Kathleen Decker, principal at Walter Bracken, Walter Long, and Hollingsworth STEAM Academies in Clark County School District (CCSD), Nevada, is not new to success. She was named Magnet Schools of America (MSA) Principal of the Year in 2013 for her vibrant leadership skills and ability to turn around Walter Bracken, which in 2001 was a failing school and has recently made the news again. Since her initial MSA recognition, two more schools have been placed under her leadership. One ingredient of her success with all three schools is her use of the empowerment method.
The empowerment method is a model that may ultimately be used in a reorganization plan for CCSD. The state of Nevada already has a number of Empowerment Schools and the method is working both in Ms. Decker’s schools and beyond. However, Empowerment Schools and the method that fuels them, are not new and are not limited to CCSD. Several other states have begun implementing the method which originated in Canada.
So what is the empowerment method?
Mike Strembitsky developed the empowerment concept (or site-based school management) during his tenure as the Superintendent of Edmonton Schools in Canada and helped to lead the implementation of his method in CCSD. The method is also used in the New York Public School System, Pasadena School District in California, and in Hawaii. It’s a very simple premise: empowerment schools enable principals, teachers, and students to determine how the schools actually operate. Instead of the district telling the principal what the school needs and the principal filtering instructions down to the teachers, principals and teachers work together to make decisions and problem solve - this applies to budgeting and operations issues as well as curricular level concerns. Principals then report this information to their district offices. These schools are held accountable for the same district standards as non-empowered schools but have a little bit more freedom in reaching their goals.
For most schools, the ability to function as a fully empowered school is typically initiated at the district level, but there are many ways that school leaders and teachers can use this same philosophy in the way that they manage both their staff and their classrooms on a day to day basis.
Simple Ways to “Empower” your School or Classroom
When speaking with Ms. Decker regarding the use of the empowerment method she described some of the smaller scale ways to utilize the concept as a leader within a school and as a leader within the classroom. Below are some of her tips for implementing this method in the day to day operations of schools and classrooms.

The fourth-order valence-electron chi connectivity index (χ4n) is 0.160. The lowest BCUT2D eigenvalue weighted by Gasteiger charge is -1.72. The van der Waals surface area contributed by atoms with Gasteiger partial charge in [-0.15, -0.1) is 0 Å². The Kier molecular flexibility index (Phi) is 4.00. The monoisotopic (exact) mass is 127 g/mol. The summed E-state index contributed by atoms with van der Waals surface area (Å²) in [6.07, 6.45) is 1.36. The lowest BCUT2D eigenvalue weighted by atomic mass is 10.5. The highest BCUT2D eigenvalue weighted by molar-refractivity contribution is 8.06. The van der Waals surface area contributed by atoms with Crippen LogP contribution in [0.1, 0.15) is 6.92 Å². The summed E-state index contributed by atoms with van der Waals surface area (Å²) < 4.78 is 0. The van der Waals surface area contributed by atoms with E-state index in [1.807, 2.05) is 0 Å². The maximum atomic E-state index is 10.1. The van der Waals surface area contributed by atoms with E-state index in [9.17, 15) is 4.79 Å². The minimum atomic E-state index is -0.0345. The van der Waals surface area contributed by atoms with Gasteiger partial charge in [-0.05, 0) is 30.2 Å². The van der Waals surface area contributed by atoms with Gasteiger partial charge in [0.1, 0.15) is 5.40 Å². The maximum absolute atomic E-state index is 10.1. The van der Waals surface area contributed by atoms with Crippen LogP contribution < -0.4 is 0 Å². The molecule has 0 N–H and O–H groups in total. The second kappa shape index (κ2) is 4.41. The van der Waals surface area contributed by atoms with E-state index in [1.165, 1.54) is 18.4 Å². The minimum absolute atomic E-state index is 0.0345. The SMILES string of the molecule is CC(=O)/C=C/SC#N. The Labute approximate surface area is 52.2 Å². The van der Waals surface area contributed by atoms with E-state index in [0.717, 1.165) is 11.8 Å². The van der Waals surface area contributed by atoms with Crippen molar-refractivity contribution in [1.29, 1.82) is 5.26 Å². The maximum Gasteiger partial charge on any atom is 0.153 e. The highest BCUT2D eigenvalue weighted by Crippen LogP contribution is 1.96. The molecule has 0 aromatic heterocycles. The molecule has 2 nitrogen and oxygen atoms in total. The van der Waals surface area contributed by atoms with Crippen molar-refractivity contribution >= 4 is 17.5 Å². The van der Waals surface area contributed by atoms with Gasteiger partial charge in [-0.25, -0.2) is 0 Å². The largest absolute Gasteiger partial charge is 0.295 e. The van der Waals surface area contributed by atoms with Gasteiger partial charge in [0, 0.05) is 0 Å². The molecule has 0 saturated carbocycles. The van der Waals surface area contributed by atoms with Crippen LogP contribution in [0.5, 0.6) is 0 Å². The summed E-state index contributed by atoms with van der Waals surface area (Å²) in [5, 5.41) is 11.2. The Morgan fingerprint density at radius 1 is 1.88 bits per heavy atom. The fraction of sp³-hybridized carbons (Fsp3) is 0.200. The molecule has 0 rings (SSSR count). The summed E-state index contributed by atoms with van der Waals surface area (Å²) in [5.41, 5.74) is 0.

As a principal:
- Instead of responding to a problem with an immediate solution, seek to brainstorm a solution with your teachers. Vote together on a solution to a school-wide problem then see how the solution you developed as a team goes. A month or so later, re-evaluate the solution as a team and if a new solution needs to be implemented, repeat the process - brainstorm, vote, and try again. Two heads are better than one and five heads are better than two, collaboration yields a wealth of creative ideas and also allows for staff to have autonomy in decision making processes. As a result, faculty and staff will feel more invested in the outcome of each solution.
- Include faculty and staff on budgetary discussions whenever possible. Although the district office may ultimately have the final say on a budgeting decision, those closest to the classroom may have the most realistic perspective on how much money is required to meet student needs. Teachers may also have keener insights into what technology or classroom tools are working best for students. Input from teachers can help schools and districts make wiser and more practical investments.
As a teacher:
- Provide students with choices. Many magnet school educators are already terrific at providing choices for students. Giving students autonomy is the key to the empowerment method at the classroom level. Just as principals can empower their teachers to share opinions and take part in decision making processes, students can also be a part of critical decisions in their classrooms.
When students are given the ability to collaborate with their teachers and have opportunities to reason out solutions to problems or choose assignments they believe will work best for their abilities and also pique their interest, they will become more diligent when completing tasks. By giving students the opportunity to contribute to decisions about how their class is run, or about how they will complete assignments, teachers also communicate to the students that they trust and respect their ability to make positive choices.
It might sound like common sense, but sometimes making these simple adjustments is easier said than done. However, it is clear that when both teachers and students feel that their opinions are being heard and that they are able to contribute to critical decisions, they ultimately feel more invested in their work.
Learn more about Kathleen Decker’s school turn-around story at Walter Bracken STEAM here.
Learn more about CCSD here.
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Email Elaina Hundley at email@example.com to share your stories with the rest of Magnet Schools of America.
Posted January 2017